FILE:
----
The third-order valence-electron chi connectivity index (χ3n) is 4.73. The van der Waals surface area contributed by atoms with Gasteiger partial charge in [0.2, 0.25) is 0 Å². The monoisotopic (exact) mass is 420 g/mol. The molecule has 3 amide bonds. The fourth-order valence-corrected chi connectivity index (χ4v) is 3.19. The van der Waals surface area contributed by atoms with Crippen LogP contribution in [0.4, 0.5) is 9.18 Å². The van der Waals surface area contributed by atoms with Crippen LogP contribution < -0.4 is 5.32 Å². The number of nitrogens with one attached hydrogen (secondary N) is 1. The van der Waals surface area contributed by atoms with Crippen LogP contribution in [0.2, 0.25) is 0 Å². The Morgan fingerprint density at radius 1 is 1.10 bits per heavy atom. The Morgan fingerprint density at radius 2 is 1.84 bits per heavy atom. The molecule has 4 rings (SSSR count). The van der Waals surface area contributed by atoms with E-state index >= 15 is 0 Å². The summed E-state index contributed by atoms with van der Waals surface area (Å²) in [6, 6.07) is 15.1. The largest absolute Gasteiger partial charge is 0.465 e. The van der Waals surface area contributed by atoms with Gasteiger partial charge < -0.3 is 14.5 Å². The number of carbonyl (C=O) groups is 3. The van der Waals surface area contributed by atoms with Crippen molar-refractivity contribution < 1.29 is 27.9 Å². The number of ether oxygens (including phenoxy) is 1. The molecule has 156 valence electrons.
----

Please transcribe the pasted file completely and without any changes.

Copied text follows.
The third-order valence-electron chi connectivity index (χ3n) is 4.73. The van der Waals surface area contributed by atoms with Gasteiger partial charge in [0.2, 0.25) is 0 Å². The monoisotopic (exact) mass is 420 g/mol. The molecule has 3 amide bonds. The fourth-order valence-corrected chi connectivity index (χ4v) is 3.19. The van der Waals surface area contributed by atoms with Crippen LogP contribution in [0.4, 0.5) is 9.18 Å². The van der Waals surface area contributed by atoms with Crippen LogP contribution < -0.4 is 5.32 Å². The number of nitrogens with one attached hydrogen (secondary N) is 1. The van der Waals surface area contributed by atoms with Crippen LogP contribution in [0.2, 0.25) is 0 Å². The Morgan fingerprint density at radius 1 is 1.10 bits per heavy atom. The Morgan fingerprint density at radius 2 is 1.84 bits per heavy atom. The molecule has 4 rings (SSSR count). The van der Waals surface area contributed by atoms with E-state index >= 15 is 0 Å². The summed E-state index contributed by atoms with van der Waals surface area (Å²) in [6, 6.07) is 15.1. The largest absolute Gasteiger partial charge is 0.465 e. The van der Waals surface area contributed by atoms with Gasteiger partial charge < -0.3 is 14.5 Å². The number of carbonyl (C=O) groups is 3. The van der Waals surface area contributed by atoms with Crippen molar-refractivity contribution < 1.29 is 27.9 Å². The number of ether oxygens (including phenoxy) is 1. The molecule has 156 valence electrons.